HONG KONG — Longfor is not likely a name that will ring any bells, nor is Wa Yajun, the billionaire businesswoman who founded the company. But the Chinese shopping mall developer takes the top spot when it comes to the fashion industry’s self-made female entrepreneurs.
Wealth-tracker Hurun released a global list of the top 100 self-made billionaire women to coincide with International Women’s Day — and there were quite a few fashion and retail-related fortunes in the mix.
Chinese businesswoman Zhou Qunfei topped the global list overall — and she has the success of the iPhone and Samsung to thank for that. A classic rags-to-riches tale, the former factory worker built up an empire with her company, Lens Technology, which makes phone touch screens.
Coming in second place on the ranking but holding the number-one spot if going by fashion industry-related names is Longfor Properties’ Wa. The company was one of the first developers of shopping malls in China, operating for more than two decades now. The group has launched 26 shopping malls over an area of 2.6 million square meters (about 27.9 million square feet), but has focused mainly on tier-two cities in the country and an affordable mix of retailers.
In fourth place is another Chinese real estate titan: Zhang Xin, the chief executive officer of Soho China. The property developer operates in multiple sectors from residential to coworking spaces, but it also has numerous shopping malls, veering to the high-end unlike Longfor.
In seventh place, Arcadia Group’s Tina Green was ranked jointly with her husband, Philip Green. Rumors of a sale to Shandong Ruyi emerged last month but both sides have denied the reports.
Guangzhou-based Trendy International’s Li Shanhu and husband Shu Yu were in 17th place. While Trendy’s brands including Ochirly and Five Plus are not known much outside the country, they enjoy strong popularity in China and the group also owns the Miss Sixty business in Asia. At number 18 was Italian businesswoman Giuliana Benetton of the retailer Benetton Group.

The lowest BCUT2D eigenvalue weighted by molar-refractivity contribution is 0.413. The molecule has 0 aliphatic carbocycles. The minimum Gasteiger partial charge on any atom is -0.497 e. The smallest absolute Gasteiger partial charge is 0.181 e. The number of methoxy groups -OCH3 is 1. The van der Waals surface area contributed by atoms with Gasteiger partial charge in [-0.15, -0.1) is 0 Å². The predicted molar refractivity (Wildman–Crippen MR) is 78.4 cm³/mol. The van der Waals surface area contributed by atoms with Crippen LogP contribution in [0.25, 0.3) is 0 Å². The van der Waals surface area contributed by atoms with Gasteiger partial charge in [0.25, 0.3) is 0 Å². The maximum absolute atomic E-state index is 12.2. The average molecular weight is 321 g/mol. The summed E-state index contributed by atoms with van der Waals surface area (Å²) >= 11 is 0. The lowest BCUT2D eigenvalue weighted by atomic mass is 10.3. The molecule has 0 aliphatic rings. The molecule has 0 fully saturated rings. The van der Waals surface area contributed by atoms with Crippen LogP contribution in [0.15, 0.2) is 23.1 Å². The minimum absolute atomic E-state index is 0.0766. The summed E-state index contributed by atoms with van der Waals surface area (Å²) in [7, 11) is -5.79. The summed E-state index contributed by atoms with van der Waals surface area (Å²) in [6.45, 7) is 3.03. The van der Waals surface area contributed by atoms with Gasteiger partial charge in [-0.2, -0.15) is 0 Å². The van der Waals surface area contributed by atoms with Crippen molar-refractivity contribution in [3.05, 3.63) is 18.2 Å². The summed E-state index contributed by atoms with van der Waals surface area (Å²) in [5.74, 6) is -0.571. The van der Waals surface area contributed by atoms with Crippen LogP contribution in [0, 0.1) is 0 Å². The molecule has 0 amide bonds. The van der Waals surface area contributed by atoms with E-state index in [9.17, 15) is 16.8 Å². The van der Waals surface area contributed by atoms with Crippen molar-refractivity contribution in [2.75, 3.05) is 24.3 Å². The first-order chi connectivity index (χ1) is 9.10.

Despite a failed international expansion and considerable downsizing at home, Chinese clothing chain Bosideng’s Mei Dong and husband Gao Dekang, came in 56th, two places ahead of Doris Fisher, the cofounder of Gap Inc.
Although not directly part of the fashion industry, Momo’s Zhang Sichuan ranked 62nd, and is one to watch. The Chinese company, which began its business as provider of social apps and was most known for its Tinder-like creations, has evolved its products to include live-streaming services on which many a fashion and beauty influencer has built their careers.
Tying for 67th place is Tory Burch, who built her eponymous empire, along with Ebay’s Meg Whitman, and Anne Graff of Graff Diamonds, the vertically integrated diamond producer and retailer. Burch, a vocal advocate for women entrepreneurs is hosting an inaugural Embrace Ambition summit in April, aimed at encouraging more young females to aspire to leadership positions.
Mary Perkins, who cofounded eyewear retailer Specsavers, was in 76th place. Entrepreneur Sara Blakely, who began a shapewear revolution with her brand, Spanx, ranks 90th. Winnie Liljeborg and her husband, Per Enevoldsen, who founded the jeweler Pandora, rounds out the list at number 100. The Danish firm told WWD last month they plan on scaling to a full-serviced jeweler to rely less on their signature charms.